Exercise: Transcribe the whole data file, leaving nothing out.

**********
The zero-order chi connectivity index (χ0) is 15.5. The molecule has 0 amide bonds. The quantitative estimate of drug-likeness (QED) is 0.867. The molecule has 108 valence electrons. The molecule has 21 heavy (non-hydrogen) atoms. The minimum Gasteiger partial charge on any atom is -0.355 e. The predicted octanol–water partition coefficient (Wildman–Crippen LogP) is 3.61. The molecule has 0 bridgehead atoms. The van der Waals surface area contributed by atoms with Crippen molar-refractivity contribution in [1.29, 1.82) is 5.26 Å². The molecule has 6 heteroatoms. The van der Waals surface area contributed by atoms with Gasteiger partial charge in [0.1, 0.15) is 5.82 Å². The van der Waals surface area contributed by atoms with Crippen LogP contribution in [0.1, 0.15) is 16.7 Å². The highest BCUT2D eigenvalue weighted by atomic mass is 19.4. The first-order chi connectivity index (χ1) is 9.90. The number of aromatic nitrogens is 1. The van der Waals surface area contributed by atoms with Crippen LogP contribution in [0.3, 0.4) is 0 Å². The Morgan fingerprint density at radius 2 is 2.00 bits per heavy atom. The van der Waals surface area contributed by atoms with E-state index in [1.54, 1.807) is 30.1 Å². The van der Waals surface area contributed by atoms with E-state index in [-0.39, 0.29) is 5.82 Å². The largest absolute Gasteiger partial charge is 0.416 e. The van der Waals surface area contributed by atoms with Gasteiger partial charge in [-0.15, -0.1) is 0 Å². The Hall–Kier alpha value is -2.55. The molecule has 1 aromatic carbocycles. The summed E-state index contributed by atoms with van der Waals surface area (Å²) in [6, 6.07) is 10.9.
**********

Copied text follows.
The zero-order chi connectivity index (χ0) is 15.5. The molecule has 0 amide bonds. The quantitative estimate of drug-likeness (QED) is 0.867. The molecule has 108 valence electrons. The molecule has 21 heavy (non-hydrogen) atoms. The minimum Gasteiger partial charge on any atom is -0.355 e. The predicted octanol–water partition coefficient (Wildman–Crippen LogP) is 3.61. The molecule has 0 bridgehead atoms. The van der Waals surface area contributed by atoms with Crippen molar-refractivity contribution in [1.29, 1.82) is 5.26 Å². The molecule has 6 heteroatoms. The van der Waals surface area contributed by atoms with Gasteiger partial charge in [0.1, 0.15) is 5.82 Å². The van der Waals surface area contributed by atoms with Crippen LogP contribution in [0.1, 0.15) is 16.7 Å². The highest BCUT2D eigenvalue weighted by atomic mass is 19.4. The first-order chi connectivity index (χ1) is 9.90. The number of aromatic nitrogens is 1. The van der Waals surface area contributed by atoms with Crippen LogP contribution in [0.3, 0.4) is 0 Å². The Morgan fingerprint density at radius 2 is 2.00 bits per heavy atom. The van der Waals surface area contributed by atoms with E-state index in [1.54, 1.807) is 30.1 Å². The van der Waals surface area contributed by atoms with E-state index in [-0.39, 0.29) is 5.82 Å². The largest absolute Gasteiger partial charge is 0.416 e. The van der Waals surface area contributed by atoms with Gasteiger partial charge in [-0.15, -0.1) is 0 Å². The Hall–Kier alpha value is -2.55. The molecule has 1 aromatic carbocycles. The summed E-state index contributed by atoms with van der Waals surface area (Å²) in [6, 6.07) is 10.9.